Monday, July 09, 2012

To Sleep, Perchance To Dream (NOT)

Have you ever being in the middle of a presentation and the screen suddenly drops into screen saver mode? Have you ever needed to run an application overnight and come back in the morning to find your computer in sleep mode?

It's happened to all of us or, if it hasn't, then it's only a matter of time before it does. So I had a hunt around for something that would prevent that short of making the machines not sleep or hibernate at all, which would be very power wasteful…

Found this for Windows…

It runs in the system tray, has timer settings if needed and can allow the display to sleep (or not). By timer settings, I mean that you can set the no-sleep period. For example, if you're running a 30 minute presentation, then you could set the no-sleep time to one hour, which gives you a bit of run-over time and automatically enable sleeping again if you forget to turn it back on.

…and this for Mac OS X…

It runs in the menu bar and has timer settings if needed.

All are free, need no installation, are easy to use (click to enable/disable) and can be set to run at startup.

Tuesday, May 15, 2012

Generating Secure Passwords

Given that we often have a need to generate secure passwords for the likes of web applications, blogs, social sites, etc. I've been using a wee utility called PWGen for Windows.

PWGen is a password generator capable of creating large amounts of cryptographically-secure passwords or passphrases (from word lists).

It's small, doesn't write to the registry or hard disk and you can choose to use either the number of characters and a character set or use a number of words passphrase.

For Mac OS X, you could use the similarly small and unintrusive RPG or Doorman utilities. Both are free and available from the App Store.

Alternatively, there are some useful online password generators...
Also, once you've got your secure password, it's worth checking it with Microsoft's Password Checker.

Friday, March 16, 2012

Malware and Virus Removal Tools

If you're unfortunate enough to get your PC infected with some malware or virus, then there are some useful stand-alone malware removal tools available from reputable software publishers...
NB: Only download a tool when required as they are updated regularly. Also note that some of the tools listed here require to be burned to and started from CD.

There's also a useful, downloadable guide available...
Operation Cleanup: Complete Malware Removal Guide
NB: The author of the above guide, Brian Meyer, keeps it updated on his Select Real Security site where you'll also find some other very useful security-related resources and information.

There's also a good tutorial on cleaning an infected system on Gizmo's Freeware...
How to Clean an Infected Computer

Friday, March 02, 2012

Mounting .ISO Images

​If you've ever downloaded a disk image file in .ISO format, then you'll know that you need a means of mounting these on the system as the OS itself won't do it automatically.


For Windows, I use OSFMount, which supports .ISO and a great many other image file formats such as .IMG, .BIN, .NRG, .SDI, .VMDK and more.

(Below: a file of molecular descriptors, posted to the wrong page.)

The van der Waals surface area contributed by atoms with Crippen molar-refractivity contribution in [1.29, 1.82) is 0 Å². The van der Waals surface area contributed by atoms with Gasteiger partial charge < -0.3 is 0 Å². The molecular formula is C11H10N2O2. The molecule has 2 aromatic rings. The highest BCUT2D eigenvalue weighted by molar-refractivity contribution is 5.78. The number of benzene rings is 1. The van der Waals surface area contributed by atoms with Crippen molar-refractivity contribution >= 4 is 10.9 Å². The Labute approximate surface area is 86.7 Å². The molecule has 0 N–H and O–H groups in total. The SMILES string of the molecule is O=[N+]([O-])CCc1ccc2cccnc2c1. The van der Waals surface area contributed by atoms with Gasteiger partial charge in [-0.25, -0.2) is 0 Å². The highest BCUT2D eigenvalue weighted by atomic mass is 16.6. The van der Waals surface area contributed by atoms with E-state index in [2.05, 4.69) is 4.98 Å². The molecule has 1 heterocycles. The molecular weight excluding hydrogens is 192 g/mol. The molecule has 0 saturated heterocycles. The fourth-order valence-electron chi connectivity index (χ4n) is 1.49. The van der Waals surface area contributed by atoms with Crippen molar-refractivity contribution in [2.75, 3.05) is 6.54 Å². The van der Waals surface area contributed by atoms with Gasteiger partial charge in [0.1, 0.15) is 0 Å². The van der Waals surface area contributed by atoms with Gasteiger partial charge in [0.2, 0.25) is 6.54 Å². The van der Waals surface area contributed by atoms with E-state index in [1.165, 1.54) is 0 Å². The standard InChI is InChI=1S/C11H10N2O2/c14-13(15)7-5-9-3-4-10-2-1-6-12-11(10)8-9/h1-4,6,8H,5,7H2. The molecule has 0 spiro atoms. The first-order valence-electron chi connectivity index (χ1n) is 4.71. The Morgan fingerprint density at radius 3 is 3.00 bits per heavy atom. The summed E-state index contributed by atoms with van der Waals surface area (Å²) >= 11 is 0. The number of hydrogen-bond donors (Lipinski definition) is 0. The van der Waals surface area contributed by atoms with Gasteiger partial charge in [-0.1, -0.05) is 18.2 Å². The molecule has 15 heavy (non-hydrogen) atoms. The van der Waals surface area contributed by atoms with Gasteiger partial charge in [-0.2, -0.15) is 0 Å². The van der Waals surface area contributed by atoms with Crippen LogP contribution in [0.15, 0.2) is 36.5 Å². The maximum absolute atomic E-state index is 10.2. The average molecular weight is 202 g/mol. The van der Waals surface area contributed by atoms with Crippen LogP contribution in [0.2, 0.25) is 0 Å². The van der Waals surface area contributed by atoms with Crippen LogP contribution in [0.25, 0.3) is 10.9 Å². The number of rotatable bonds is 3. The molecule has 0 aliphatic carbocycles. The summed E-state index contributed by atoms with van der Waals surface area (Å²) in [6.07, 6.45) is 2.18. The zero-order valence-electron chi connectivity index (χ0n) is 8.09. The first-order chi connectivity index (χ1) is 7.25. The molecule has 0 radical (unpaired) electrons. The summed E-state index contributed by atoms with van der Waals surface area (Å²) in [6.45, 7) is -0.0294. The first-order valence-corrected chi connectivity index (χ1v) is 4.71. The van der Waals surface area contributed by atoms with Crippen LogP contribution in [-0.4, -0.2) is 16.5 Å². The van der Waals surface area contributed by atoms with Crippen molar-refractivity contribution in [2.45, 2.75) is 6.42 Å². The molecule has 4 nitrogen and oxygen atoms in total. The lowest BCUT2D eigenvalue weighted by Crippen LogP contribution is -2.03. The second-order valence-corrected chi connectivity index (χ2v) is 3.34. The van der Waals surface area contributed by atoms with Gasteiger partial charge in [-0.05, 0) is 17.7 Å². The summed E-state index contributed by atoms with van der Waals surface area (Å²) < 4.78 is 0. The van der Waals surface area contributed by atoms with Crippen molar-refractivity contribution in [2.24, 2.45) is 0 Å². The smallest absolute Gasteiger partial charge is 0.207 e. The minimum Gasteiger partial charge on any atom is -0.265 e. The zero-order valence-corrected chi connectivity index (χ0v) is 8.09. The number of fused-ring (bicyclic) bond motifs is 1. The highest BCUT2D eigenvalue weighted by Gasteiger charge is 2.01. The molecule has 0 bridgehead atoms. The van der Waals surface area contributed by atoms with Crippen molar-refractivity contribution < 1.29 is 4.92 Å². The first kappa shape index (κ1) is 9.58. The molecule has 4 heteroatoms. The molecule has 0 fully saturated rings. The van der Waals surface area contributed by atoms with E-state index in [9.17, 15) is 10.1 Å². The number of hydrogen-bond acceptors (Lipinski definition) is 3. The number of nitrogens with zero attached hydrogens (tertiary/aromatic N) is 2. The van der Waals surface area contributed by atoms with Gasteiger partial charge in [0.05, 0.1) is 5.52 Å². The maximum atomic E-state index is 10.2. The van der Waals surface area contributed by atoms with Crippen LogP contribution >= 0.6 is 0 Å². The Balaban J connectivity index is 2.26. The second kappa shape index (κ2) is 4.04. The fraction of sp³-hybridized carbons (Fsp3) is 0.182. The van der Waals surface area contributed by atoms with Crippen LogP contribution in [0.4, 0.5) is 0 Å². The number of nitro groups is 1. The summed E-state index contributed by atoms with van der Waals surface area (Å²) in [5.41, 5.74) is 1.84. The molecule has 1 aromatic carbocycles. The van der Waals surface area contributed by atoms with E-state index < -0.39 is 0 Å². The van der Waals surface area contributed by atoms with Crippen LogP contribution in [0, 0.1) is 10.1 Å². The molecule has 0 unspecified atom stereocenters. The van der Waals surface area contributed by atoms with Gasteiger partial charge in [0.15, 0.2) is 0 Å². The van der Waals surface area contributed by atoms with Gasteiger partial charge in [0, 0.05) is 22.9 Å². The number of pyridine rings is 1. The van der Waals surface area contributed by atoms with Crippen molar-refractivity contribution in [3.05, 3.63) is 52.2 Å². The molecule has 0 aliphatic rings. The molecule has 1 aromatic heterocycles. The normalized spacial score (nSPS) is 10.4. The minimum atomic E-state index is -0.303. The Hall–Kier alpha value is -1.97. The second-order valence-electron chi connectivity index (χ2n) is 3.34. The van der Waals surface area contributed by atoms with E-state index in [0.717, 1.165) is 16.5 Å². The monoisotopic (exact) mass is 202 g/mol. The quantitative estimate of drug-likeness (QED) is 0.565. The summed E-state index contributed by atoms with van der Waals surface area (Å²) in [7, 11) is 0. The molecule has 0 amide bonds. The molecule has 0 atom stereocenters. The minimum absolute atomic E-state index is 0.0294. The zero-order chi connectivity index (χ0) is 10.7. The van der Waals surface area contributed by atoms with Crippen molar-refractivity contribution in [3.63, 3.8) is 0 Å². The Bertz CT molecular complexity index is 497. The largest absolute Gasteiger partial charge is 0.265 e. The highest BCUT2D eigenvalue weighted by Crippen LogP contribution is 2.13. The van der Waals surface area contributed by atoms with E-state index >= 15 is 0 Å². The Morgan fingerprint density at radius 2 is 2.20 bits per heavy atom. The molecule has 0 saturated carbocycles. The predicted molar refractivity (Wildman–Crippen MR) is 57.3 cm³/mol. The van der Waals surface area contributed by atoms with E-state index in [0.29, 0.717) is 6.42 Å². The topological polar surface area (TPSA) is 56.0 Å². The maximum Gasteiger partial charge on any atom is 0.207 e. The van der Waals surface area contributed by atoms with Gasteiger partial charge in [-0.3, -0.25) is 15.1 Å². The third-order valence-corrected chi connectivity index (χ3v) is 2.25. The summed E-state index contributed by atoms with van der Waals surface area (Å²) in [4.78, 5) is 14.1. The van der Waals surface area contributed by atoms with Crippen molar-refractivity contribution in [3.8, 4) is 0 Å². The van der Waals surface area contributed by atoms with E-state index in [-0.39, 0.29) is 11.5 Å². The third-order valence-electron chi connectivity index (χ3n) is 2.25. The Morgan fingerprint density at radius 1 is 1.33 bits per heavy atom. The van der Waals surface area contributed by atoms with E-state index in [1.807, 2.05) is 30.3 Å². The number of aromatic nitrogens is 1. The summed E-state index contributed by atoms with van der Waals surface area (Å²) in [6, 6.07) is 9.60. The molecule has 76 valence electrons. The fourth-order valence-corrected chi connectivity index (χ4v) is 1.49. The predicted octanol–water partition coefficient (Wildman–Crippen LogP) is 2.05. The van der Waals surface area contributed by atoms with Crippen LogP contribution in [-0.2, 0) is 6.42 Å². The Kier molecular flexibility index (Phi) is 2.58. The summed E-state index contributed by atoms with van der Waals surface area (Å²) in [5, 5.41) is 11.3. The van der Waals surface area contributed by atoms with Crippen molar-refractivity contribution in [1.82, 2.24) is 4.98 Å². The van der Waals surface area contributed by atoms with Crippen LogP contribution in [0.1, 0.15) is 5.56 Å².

OSFMount also supports formatting, extending, imaging and the creation of RAM disks.

Alternative solutions are Virtual Clonedrive and Daemon Tools Lite, although the latter is only free for non-commercial use.

Mac OS X

For Mac OS X, you can mount .ISO images using Apple's Disk Utility application, which can be found in the /Applications/Utilities folder, as follow...

  1. Open Disk Utility
  2. Select the Open Disk Image... option from the File menu
  3. Locate your disk image and click on the Open button to mount it
You can also mount virtually any kind of disk image from the Terminal by using the hdiutil command. e.g.:

hdiutil mount sample.iso

where sample.iso is the path to the image you want to mount.

Thursday, March 01, 2012

How to Find User Guides and Manuals

If you're looking to download the user guide or manual for an electronic product and it's not available on the manufacturer website, then you might find it on The site hosts PDF manuals of thousands of electronic products including those of items that have either been discontinued or are no longer available for sale.

These resources are primarily hosted on two Amazon servers – and Here’s how you can find the one you're looking for...

Go to Google and type the following query, replacing the word ITEM with actual name or make and model of the thing you're looking for and replacing LANGUAGE with, well you know what I mean.

ITEM LANGUAGE filetype:pdf OR

These Amazon sites also host sample chapters of books in PDF format so you may want to add some extra terms to the search query – like Operation Guide, User Guide, Owner’s Manual, Installation Guide, etc. for better results.

If the above doesn't produce any useful results, then modify the query to search the whole of Google by removing the server names. If that doesn't work, then try removing the filetype dependency.

There are also some user guide sites worth checking out as well...
The older manuals are mostly PDF images scanned from the printed document but since Google supports OCR, these scanned PDFs are also searchable.

Tip: If the PDF is large, then you can just put the file URL in Google Docs Viewer and read the full manual online instead of downloading it.